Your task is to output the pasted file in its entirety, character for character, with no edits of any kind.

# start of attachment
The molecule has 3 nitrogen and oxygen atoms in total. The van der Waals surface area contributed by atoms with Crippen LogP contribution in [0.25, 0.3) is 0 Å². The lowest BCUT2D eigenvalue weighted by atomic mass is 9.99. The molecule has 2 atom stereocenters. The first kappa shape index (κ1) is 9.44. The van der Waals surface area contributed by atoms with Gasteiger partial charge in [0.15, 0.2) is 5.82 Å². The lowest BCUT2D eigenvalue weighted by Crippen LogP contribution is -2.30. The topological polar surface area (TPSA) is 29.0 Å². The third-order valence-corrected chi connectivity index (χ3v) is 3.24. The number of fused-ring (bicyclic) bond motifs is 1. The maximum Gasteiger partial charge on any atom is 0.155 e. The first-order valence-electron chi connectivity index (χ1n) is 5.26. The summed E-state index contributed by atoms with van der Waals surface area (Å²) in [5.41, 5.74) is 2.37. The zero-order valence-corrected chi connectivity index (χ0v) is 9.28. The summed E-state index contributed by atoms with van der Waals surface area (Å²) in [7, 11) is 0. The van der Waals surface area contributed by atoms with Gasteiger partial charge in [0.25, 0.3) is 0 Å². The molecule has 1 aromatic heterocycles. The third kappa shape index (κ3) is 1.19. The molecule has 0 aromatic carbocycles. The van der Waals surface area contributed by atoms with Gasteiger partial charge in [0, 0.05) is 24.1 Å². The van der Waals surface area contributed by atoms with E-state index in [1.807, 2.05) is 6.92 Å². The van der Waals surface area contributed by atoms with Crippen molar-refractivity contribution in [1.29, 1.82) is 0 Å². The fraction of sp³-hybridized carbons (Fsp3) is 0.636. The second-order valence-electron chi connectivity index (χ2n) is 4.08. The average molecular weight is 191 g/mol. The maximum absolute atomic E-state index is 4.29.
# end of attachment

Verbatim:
The molecule has 3 nitrogen and oxygen atoms in total. The van der Waals surface area contributed by atoms with Crippen LogP contribution in [0.25, 0.3) is 0 Å². The lowest BCUT2D eigenvalue weighted by atomic mass is 9.99. The molecule has 2 atom stereocenters. The first kappa shape index (κ1) is 9.44. The van der Waals surface area contributed by atoms with Gasteiger partial charge in [0.15, 0.2) is 5.82 Å². The lowest BCUT2D eigenvalue weighted by Crippen LogP contribution is -2.30. The topological polar surface area (TPSA) is 29.0 Å². The third-order valence-corrected chi connectivity index (χ3v) is 3.24. The number of fused-ring (bicyclic) bond motifs is 1. The maximum Gasteiger partial charge on any atom is 0.155 e. The first-order valence-electron chi connectivity index (χ1n) is 5.26. The summed E-state index contributed by atoms with van der Waals surface area (Å²) in [5.41, 5.74) is 2.37. The zero-order valence-corrected chi connectivity index (χ0v) is 9.28. The summed E-state index contributed by atoms with van der Waals surface area (Å²) in [7, 11) is 0. The van der Waals surface area contributed by atoms with Gasteiger partial charge in [0.25, 0.3) is 0 Å². The molecule has 1 aromatic heterocycles. The third kappa shape index (κ3) is 1.19. The molecule has 0 aromatic carbocycles. The van der Waals surface area contributed by atoms with Gasteiger partial charge in [0, 0.05) is 24.1 Å². The van der Waals surface area contributed by atoms with E-state index in [1.807, 2.05) is 6.92 Å². The van der Waals surface area contributed by atoms with Crippen molar-refractivity contribution in [1.29, 1.82) is 0 Å². The fraction of sp³-hybridized carbons (Fsp3) is 0.636. The second-order valence-electron chi connectivity index (χ2n) is 4.08. The average molecular weight is 191 g/mol. The maximum absolute atomic E-state index is 4.29.